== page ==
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First winner of Louis Le Prince prize announced

The first winner of the Louis Le Prince prize has been announced by the Northern Film School at Leeds Beckett University.

Junkanoo Talk - Rhea Storr film

A still from Rhea's proposed film. 

The Northern Film School will commission ‘experimental film’ A Protest. A Celebration, by Rhea Storr – the first person to win the prize conceived to recognise the achievements of the filmmaker who created the world’s first moving images.  

Rhea, 27 from Leeds, will have her winning film shown at the Leeds International Film Festival later this year and has won the equivalent of £1,000 in production and processing costs, access to equipment and expert mentoring.

Annabelle Pangborn, Director of the Northern Film School and one of the judges of the prize, said: “We were delighted with the response we had to the Louis Le Prince prize.  

“Applications for the prize were many and diverse, and presented a tough choice for the five members of the selection panel.  

“Rhea submitted a powerful and exciting proposal that represents her unique identity as an artist while also embracing the challenge of innovation and the materiality of analogue film.

Rhea Storr

Rhea Storr

“The decision to award Rhea the inaugural Louis Le Prince Experimental Film Prize was unanimous. We are very much looking forward to supporting her through the process of her filmmaking.”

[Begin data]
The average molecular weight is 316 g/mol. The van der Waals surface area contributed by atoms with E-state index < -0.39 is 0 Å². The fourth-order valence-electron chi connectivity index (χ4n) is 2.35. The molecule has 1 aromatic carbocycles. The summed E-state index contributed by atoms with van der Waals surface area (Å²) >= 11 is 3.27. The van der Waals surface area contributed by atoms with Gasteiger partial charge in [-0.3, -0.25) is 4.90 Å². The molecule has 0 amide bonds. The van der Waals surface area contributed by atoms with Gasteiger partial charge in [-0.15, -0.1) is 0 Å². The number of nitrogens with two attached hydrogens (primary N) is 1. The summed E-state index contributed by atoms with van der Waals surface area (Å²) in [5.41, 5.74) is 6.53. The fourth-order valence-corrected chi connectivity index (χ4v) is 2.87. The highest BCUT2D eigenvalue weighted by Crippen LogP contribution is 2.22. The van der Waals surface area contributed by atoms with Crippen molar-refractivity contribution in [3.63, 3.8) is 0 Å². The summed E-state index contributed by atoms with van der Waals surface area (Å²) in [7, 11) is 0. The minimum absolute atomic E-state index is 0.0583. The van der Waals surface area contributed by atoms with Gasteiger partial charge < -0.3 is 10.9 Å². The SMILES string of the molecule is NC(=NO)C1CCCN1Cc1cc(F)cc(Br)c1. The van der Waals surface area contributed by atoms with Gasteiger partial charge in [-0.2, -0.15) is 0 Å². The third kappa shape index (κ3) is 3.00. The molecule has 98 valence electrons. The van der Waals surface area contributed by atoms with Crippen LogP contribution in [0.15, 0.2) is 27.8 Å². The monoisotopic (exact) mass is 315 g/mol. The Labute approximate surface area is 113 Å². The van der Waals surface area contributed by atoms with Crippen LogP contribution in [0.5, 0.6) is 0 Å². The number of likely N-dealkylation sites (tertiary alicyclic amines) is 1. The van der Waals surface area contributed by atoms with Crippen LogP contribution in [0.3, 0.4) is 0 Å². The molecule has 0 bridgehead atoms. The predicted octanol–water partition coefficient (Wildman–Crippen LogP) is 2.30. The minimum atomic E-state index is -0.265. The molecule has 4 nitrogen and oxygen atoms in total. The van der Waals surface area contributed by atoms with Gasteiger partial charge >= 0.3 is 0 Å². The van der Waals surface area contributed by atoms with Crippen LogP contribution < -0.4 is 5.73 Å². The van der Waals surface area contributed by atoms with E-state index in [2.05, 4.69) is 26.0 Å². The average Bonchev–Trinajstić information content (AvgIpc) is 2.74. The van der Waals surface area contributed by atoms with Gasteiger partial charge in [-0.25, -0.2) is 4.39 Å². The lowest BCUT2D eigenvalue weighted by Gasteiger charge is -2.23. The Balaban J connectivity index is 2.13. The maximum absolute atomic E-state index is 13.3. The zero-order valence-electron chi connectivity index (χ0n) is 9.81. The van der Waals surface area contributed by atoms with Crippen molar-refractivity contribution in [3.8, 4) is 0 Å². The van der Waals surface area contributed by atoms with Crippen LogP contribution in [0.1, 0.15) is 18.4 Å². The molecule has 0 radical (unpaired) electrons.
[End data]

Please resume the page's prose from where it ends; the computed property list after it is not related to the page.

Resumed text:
Le Prince was an internationally recognised filmmaker – known for filming the world’s first moving images in Leeds in 1888. ‘A Protest. A Celebration’ will be shot on 16mm celluloid film – similar to the style Le Prince used.

Rhea said: “I was attracted to the prize because it will give me the resources to experiment on film with far fewer restrictions. I now have the scope to consider the ways in which film could be truly innovative with the support and experience of the Northern Film School.  

“The film will look at archive material of Leeds West Indian Carnival alongside contemporary footage, considering carnival as both a protest and a celebration. 

“I believe black culture is inadequately historicised and crowds in celebration are also crowds in protest to become visible, so I want to ask who is watching and who is being watched. 

Louis Le Prince

Louis Le Prince

“The work will consider the affirmation of culture through analysing body, gesture, collective and individual. My wider practice seeks an adequate language to speak about black identity.”

Rhea often uses both digital and 16mm filming processes and said she hopes the film will call on viewers to think about “the inherent tensions of carnival in Britain”.

The prize was open to all UK-based filmmakers and was launched at the Leeds International Film Festival in November 2017, during a day of events held at Leeds Beckett to celebrate Le Prince and the innovation of moving image.  

The events culminated in the unveiling of a historic plaque commemorating Le Prince’s achievements at Leeds Beckett’s Broadcasting Place building – the former site of Le Prince’s workshop.

Chris Fell, Director of the Leeds International Film Festival and prize judge, said: “This prize is an exciting, new annual opportunity for British filmmakers inspired by the Leeds pioneer who produced the world¹s first moving images.

“I was very impressed by the extent and variety of submissions for the first year of the prize, with its theme of innovation, and I am delighted that Rhea Storr’s unique vision with ‘A Protest, A Celebration’ has been accepted.

“I am really looking forward to presenting Rhea’s completed film as part of the 32nd Leeds International Film Festival in November.” 

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